Lean Security Practices

There are many discussions that have plagued both public safety and corporate security alike, but none more compelling then how to get more “bang for your buck” out of your program.  A common tactic of throwing contract security bodies at a problem or hiring additional FTE aren’t always the answer. Neither is purchasing all of the most advanced security tech. None of these things alone will have the desired impact long term and will just be a band-aid for the symptoms rather than addressing a root cause issue.

You should consider that most C-Suites do not look at security as a value proposition and as a result, in most places, security is not as well funded as it should be. Keep in mind, I am generalizing here. There are some very strong programs out there, that do get the requisite funding to do what they need to do. But this article is less about funding and more about how you can more efficiently utilize the funding you do have and bring value to your customers. 

Also, consider that most employees look at security measures as a hindrance to their productivity. In some cases, they may be absolutely right. Productivity = Profits.  If your security organization is seen as a roadblock to productivity, you will not be the most popular kid on the block. In addition, most will then look to circumvent security procedures out of convenience rather than malfeasance.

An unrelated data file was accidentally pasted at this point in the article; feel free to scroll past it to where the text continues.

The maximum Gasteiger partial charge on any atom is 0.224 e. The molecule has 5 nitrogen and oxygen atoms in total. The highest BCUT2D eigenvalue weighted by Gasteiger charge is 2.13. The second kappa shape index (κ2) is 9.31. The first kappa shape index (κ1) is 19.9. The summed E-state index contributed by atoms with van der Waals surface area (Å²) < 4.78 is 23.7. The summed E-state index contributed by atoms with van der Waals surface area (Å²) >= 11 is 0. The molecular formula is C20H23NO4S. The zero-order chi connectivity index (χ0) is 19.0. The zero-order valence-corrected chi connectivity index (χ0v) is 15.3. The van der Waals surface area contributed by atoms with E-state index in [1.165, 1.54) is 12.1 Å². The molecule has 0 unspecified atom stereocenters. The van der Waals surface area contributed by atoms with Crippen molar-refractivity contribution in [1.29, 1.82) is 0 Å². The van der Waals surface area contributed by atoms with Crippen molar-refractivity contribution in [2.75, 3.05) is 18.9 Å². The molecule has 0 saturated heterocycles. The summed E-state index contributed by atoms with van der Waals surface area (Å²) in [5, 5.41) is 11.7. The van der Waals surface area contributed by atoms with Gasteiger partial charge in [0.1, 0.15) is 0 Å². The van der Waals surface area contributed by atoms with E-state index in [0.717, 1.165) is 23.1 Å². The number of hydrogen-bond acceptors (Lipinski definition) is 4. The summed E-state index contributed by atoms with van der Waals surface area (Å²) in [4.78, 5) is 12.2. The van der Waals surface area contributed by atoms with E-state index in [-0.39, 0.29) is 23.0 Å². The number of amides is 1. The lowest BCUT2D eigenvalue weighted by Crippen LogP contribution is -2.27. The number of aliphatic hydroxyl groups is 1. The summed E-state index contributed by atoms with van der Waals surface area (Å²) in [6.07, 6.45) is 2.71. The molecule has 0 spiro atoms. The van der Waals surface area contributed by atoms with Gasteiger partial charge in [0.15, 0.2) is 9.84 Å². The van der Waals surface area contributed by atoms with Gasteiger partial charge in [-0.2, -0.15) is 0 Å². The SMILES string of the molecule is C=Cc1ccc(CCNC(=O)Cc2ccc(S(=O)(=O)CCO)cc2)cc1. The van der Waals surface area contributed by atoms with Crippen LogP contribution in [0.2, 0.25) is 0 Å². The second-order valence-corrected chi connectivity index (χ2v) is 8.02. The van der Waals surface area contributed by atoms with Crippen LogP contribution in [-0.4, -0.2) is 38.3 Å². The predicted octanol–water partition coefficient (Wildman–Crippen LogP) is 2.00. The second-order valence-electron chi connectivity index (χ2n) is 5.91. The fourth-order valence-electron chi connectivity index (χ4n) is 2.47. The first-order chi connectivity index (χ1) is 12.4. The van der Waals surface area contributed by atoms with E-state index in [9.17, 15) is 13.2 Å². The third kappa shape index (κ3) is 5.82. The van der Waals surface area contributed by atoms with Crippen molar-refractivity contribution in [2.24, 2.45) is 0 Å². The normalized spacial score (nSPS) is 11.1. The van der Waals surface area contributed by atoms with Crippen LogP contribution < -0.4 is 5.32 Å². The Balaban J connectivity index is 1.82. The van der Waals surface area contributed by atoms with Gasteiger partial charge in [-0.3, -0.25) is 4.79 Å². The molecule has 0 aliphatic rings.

Having a well-developed and cohesive security strategy combining technology, human interface and training, both for security teams and employees will normally yield the best results. But to do this, one must understand their own program intimately and understand where a majority of the gaps and challenges are. Then one can begin to map appropriate resources to those pain points. As I pointed out, not everyone has “F-You” money to throw at every minor problem. Therefore, employing lean concepts will help make the most of a rather sparse budget, as most programs have. 

So, what is Lean and what does it mean? Lean is a concept that is designed to eliminate waste from processes. While it has its roots in the manufacturing world, it does have some applicability to the security space. There are several areas where this can be applicable:

  1. Do you have the right people doing the right jobs?
  2. Do you have old or outdated legacy systems that cause delays in service?
  3. What are your processes for acquiring access cards, employee badges, filing reports etc?
  4. Employee Security Awareness Training.
  5. Contract Security providers.

Those are just a few samples of areas of waste that can hamper or cause complications in your security operations. Obviously, every security program has its own maturity level, nuances and culture to contend with. It is up to the security leadership to navigate these potential hurdles and look for areas to improve efficiency and effectiveness. To lean out your organization, you must use a process to map things out. Those that are familiar with Lean processes could use what is referred to as an “A-3”. There are numerous resources online if you conduct a search for “Lean A-3”. Many of these resources can be helpful in reviewing what you have in place, identifying pain points and looking toward what your future state might be. There are many ways to process map how you can implement efficiencies, using the A-3 method is just one way I have found useful.